Loose tie. Collar askew. Glasses dangling haphazardly. A slightly goofy smile. Surely Mr. Fortey is trying to evoke the image of a dusty boffin, squirreled away in some cluttered office in that huge Victorian pile on the Cromwell Road picking through trays of trilobite fossils. I'll bet he said to the photographer, "Hang on just a sec while I rumple myself up."
Certainly, his book is chuck full of stories of eccentric scholars who spend their lives in the bowels of the museum studying some curious corner of creation, the dung beetles, say, or fruit bats. Do naturalists become eccentrics, or do eccentrics become naturalists? Either way, the English seem to have a gift for eccentricity and donnish nature study.
The new Darwin Centre at the museum allows visitors to look in upon the scientists at work, disheveled tweeds and all, as if they were exotic animals on display. And now that I think about it, this photograph of Fortey makes him look rather like a meerkat, say, one of those adorable creatures across town at the Regent's Park Zoo.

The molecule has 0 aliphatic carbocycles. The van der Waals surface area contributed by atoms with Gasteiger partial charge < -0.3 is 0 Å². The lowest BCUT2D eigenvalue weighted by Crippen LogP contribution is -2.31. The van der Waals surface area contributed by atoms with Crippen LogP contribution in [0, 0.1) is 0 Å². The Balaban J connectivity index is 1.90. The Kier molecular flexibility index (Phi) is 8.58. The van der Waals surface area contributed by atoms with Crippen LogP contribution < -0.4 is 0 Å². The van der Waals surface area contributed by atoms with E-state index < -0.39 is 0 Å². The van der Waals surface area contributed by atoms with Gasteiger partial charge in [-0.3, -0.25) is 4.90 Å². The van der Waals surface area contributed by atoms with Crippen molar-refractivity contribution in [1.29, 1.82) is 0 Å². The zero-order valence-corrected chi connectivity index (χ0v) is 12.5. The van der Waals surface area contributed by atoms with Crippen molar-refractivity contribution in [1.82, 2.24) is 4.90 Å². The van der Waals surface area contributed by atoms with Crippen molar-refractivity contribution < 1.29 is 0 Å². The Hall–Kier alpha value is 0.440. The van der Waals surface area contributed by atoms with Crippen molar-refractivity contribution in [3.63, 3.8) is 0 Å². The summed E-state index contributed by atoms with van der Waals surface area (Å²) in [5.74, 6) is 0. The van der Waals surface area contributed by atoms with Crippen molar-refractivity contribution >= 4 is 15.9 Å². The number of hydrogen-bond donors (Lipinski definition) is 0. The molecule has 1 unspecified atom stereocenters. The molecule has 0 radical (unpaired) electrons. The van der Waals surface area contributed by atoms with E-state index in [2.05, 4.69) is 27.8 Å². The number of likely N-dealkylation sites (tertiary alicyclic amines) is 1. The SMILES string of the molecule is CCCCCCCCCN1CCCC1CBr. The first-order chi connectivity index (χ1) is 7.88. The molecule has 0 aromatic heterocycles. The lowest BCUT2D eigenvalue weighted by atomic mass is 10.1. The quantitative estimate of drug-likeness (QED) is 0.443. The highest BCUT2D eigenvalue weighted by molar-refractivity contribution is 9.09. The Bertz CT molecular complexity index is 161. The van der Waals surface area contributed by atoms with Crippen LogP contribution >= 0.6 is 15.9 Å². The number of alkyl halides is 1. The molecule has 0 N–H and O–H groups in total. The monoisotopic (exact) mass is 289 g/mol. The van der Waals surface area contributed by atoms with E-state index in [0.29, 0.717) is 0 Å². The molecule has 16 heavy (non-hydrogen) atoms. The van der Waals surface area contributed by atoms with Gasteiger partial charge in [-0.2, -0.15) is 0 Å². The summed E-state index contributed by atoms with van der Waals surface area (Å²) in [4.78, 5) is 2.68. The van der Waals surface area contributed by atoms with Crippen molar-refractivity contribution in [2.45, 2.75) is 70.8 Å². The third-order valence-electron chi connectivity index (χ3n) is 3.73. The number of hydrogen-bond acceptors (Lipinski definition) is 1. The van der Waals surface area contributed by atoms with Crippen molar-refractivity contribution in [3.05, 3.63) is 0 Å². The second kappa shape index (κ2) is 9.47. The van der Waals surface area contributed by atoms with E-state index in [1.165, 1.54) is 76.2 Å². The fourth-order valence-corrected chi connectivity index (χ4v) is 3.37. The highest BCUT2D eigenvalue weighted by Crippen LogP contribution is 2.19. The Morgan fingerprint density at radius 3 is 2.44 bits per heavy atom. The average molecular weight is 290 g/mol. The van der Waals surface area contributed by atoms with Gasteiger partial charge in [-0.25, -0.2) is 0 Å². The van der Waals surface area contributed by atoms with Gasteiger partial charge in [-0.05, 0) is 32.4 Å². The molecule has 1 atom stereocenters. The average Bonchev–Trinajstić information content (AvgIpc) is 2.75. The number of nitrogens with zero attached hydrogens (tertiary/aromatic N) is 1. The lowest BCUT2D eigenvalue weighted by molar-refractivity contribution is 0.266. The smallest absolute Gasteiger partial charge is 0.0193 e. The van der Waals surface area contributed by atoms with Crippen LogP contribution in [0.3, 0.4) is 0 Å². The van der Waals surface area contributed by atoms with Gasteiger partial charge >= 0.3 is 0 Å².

Fortey tells us of museum naturalists who keep coming into work long after they retire, living off their pension checks until they expire among their tottering piles of books, papers, and specimens. What possesses these men and women to potter away all their lives on their esoteric specialty? Let Fortey explain:
The real joy of discovery is to see the exuberance of life, those trilobites with tridents, or those great flying reptiles as big as gliders -- organisms almost as exotic as the confabulations of Hieronymus Bosch, but thriving here on Earth long ago. To know about the wonderful excursions that life has taken is to be enriched, to be made aware of the fecundity of our small planet. This is what motivates paleontologists to tap away for weeks at ungrateful rocks. This is the point of securing the booty recovered as testimony for generations of scientists to come in the drawers of the hidden museum.